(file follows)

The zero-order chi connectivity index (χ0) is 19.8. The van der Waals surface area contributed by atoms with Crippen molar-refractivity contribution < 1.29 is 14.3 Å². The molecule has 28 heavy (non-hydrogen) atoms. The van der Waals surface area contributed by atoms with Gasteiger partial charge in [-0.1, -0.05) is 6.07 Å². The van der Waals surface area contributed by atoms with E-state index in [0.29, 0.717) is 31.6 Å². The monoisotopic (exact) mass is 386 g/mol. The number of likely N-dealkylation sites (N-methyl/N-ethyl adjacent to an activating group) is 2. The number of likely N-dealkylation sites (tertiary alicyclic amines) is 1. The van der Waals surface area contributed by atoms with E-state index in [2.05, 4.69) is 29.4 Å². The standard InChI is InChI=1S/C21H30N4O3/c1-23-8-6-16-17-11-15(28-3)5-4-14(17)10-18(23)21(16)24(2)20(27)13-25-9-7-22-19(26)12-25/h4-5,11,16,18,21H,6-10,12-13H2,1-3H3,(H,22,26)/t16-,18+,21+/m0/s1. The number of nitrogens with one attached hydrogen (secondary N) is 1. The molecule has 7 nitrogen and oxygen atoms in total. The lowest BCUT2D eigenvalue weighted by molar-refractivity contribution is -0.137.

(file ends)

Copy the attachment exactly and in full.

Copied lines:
The zero-order chi connectivity index (χ0) is 19.8. The van der Waals surface area contributed by atoms with Crippen molar-refractivity contribution < 1.29 is 14.3 Å². The molecule has 28 heavy (non-hydrogen) atoms. The van der Waals surface area contributed by atoms with Gasteiger partial charge in [-0.1, -0.05) is 6.07 Å². The van der Waals surface area contributed by atoms with E-state index in [0.29, 0.717) is 31.6 Å². The monoisotopic (exact) mass is 386 g/mol. The number of likely N-dealkylation sites (N-methyl/N-ethyl adjacent to an activating group) is 2. The number of likely N-dealkylation sites (tertiary alicyclic amines) is 1. The van der Waals surface area contributed by atoms with E-state index in [2.05, 4.69) is 29.4 Å². The standard InChI is InChI=1S/C21H30N4O3/c1-23-8-6-16-17-11-15(28-3)5-4-14(17)10-18(23)21(16)24(2)20(27)13-25-9-7-22-19(26)12-25/h4-5,11,16,18,21H,6-10,12-13H2,1-3H3,(H,22,26)/t16-,18+,21+/m0/s1. The number of nitrogens with one attached hydrogen (secondary N) is 1. The molecule has 7 nitrogen and oxygen atoms in total. The lowest BCUT2D eigenvalue weighted by molar-refractivity contribution is -0.137.